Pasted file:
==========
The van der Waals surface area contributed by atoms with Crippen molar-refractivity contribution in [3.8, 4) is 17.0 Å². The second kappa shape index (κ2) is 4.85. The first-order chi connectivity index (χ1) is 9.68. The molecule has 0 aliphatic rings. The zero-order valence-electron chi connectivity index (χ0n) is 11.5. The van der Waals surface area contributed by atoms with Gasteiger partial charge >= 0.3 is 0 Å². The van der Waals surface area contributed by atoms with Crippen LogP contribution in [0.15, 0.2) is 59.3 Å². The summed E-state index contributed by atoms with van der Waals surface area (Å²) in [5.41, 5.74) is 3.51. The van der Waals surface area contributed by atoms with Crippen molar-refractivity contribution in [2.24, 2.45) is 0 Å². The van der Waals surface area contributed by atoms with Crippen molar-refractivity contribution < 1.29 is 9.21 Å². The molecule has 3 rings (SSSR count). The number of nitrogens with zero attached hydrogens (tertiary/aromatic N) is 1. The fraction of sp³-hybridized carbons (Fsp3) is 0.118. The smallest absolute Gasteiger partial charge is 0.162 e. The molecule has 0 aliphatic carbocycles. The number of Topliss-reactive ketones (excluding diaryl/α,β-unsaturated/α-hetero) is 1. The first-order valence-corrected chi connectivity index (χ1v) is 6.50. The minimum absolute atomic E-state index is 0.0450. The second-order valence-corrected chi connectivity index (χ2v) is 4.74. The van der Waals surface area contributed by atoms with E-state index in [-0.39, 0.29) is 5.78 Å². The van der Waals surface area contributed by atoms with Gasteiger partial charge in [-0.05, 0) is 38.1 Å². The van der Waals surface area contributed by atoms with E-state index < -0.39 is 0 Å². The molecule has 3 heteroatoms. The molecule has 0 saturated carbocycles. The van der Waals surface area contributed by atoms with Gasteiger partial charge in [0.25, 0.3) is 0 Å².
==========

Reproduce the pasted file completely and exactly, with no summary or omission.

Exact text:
The van der Waals surface area contributed by atoms with Crippen molar-refractivity contribution in [3.8, 4) is 17.0 Å². The second kappa shape index (κ2) is 4.85. The first-order chi connectivity index (χ1) is 9.68. The molecule has 0 aliphatic rings. The zero-order valence-electron chi connectivity index (χ0n) is 11.5. The van der Waals surface area contributed by atoms with Gasteiger partial charge >= 0.3 is 0 Å². The van der Waals surface area contributed by atoms with Crippen LogP contribution in [0.15, 0.2) is 59.3 Å². The summed E-state index contributed by atoms with van der Waals surface area (Å²) in [5.41, 5.74) is 3.51. The van der Waals surface area contributed by atoms with Crippen molar-refractivity contribution in [2.24, 2.45) is 0 Å². The van der Waals surface area contributed by atoms with Crippen molar-refractivity contribution < 1.29 is 9.21 Å². The molecule has 3 rings (SSSR count). The number of nitrogens with zero attached hydrogens (tertiary/aromatic N) is 1. The fraction of sp³-hybridized carbons (Fsp3) is 0.118. The smallest absolute Gasteiger partial charge is 0.162 e. The molecule has 0 aliphatic carbocycles. The number of Topliss-reactive ketones (excluding diaryl/α,β-unsaturated/α-hetero) is 1. The first-order valence-corrected chi connectivity index (χ1v) is 6.50. The minimum absolute atomic E-state index is 0.0450. The second-order valence-corrected chi connectivity index (χ2v) is 4.74. The van der Waals surface area contributed by atoms with E-state index in [-0.39, 0.29) is 5.78 Å². The van der Waals surface area contributed by atoms with Gasteiger partial charge in [-0.05, 0) is 38.1 Å². The van der Waals surface area contributed by atoms with E-state index < -0.39 is 0 Å². The molecule has 3 heteroatoms. The molecule has 0 saturated carbocycles. The van der Waals surface area contributed by atoms with Gasteiger partial charge in [0.25, 0.3) is 0 Å².